It would have been different if I'd had even the most basic familiarity with Turkish cuisine, where paprika and mint join in a dance at least 300 years old. Mint is a Mediterranean native, weedy and ubiquitous; the chili peppers used to make paprika showed up after Columbus and made themselves right at home. As was the case with that more famous Old World-New World pair, basil and tomatoes, it was a match just waiting to happen.

And if it was to happen anywhere, it was bound to happen in Turkey, whose strategic position as a terminus of the Silk Road made it an inevitable, tumultuous melting pot for the flavors of many empires.

Alone, mint is piercing and paprika rounded. Together, their sweetness converges into something completely different from either — an herbal, fruity wake-up call, confused and aromatic; cool on the sides of the tongue and warm at the tip. It's a strangely addicting hybrid that tastes equally of the pasture and the garden.

You can sample that constellation of taste in many versions of the traditional Turkish red lentil soup (ezo gelin corbasi or mercimek corbasi). The paprika and the mint (dried and flaky) get swirled together in butter, their blended flavor lifting and brightening the rustic soup. It's the dried mint, with its intense, herbal zing, rather than the fresh mint, that you want here. McCormick markets it as "mint flakes," but you can find it in bulk at natural food stores. I suspect you could even just tear open a packet of mint tea.

I fell hard for the same seasoned butter draped over manti, the Turkish lamb dumplings with garlicky yogurt. In fact, once the dumplings were gone, I just kept on going — spooning buttered, herbed, spiced yogurt into my mouth without even the dieter's pretense of remorse.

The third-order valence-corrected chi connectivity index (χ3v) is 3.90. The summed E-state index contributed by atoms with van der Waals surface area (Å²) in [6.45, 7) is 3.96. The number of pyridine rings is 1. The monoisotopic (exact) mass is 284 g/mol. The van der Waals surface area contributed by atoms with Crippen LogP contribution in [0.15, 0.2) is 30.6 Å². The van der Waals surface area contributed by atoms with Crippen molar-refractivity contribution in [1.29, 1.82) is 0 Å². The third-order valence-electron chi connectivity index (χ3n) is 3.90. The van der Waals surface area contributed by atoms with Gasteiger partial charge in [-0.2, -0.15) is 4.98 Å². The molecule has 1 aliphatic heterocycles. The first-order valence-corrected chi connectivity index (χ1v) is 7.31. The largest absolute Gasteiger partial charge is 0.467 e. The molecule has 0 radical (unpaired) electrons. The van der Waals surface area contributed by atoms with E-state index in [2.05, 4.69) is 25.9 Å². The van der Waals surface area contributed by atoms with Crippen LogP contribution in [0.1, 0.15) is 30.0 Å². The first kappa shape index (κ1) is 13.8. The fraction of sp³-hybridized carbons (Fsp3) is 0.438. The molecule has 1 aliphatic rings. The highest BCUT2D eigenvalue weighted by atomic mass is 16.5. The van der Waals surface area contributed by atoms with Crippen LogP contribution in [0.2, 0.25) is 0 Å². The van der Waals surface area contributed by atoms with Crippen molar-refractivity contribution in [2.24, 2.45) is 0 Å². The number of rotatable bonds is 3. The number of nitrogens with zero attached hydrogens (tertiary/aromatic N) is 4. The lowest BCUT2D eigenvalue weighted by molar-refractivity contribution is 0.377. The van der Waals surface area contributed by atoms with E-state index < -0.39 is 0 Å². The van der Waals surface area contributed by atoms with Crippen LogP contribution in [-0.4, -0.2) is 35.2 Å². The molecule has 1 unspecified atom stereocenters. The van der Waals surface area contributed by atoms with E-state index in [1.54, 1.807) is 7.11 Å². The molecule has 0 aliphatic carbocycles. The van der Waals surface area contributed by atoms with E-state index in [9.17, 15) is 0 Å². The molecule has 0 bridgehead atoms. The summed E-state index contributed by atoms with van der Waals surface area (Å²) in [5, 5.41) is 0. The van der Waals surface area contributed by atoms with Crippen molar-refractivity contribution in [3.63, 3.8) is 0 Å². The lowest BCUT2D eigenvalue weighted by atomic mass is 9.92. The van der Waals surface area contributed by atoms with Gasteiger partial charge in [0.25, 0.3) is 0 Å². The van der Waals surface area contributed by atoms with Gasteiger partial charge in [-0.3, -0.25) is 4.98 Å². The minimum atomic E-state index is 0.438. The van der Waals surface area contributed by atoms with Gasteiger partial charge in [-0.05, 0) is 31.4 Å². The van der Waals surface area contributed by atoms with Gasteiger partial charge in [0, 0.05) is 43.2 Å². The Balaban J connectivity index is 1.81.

Along the same lines, a yogurt marinade is good for conveying mint and paprika deep into chicken, there to await the fiery blast of the grill. Or you can sprinkle the two together onto sauteed potatoes, or mix them into a skillet of wilted greens and ground beef or lamb.

The whole experience has caused me to cast a probing, evaluative eye on the wooden cabinet in the corner of the kitchen. What other couples have come to a secret understanding in that dark, aromatic niche? Could the oregano be having a fling with the Aleppo pepper? The thyme and the mace? Is the fennel consorting with the sumac?

I'd like to demonstrate the kind of abandon my son does when he makes salad dressing (his last one included cinnamon and grains of paradise, a medieval spice), but I usually end up doing the same old sums on the spice abacus: nutmeg plus allspice, cumin plus coriander. It will probably take more than one ancient civilization to bring about real change in my herbal calculus. Until then, I'll remain just one more traveler on the spice road.

Streets of philadelphia!

Strets of Philadelphia (Bruce Springnsteen)

I was bruised and battered and I couldnt tell
What I felt
I was unrecognizable to myself
I saw my reflection in a window I didnt know
My own face
Oh brother are you gonna leave me
On the streets of philadelphia

I walked the avenue till my legs felt like stone
I heard the voices of friends vanished and gone
At night I could hear the blood in my veins
Black and whispering as the rain
On the streets of philadelphia

Aint no angel gonna greet me
Its just you and I my friend
My clothes dont fit me no more
I walked a thousand miles
Just to slip the skin

The night has fallen, Im lying awake
I can feel myself fading away
So receive me brother with your faithless kiss
Or will we leave each other alone like this
On the streets of philadelphia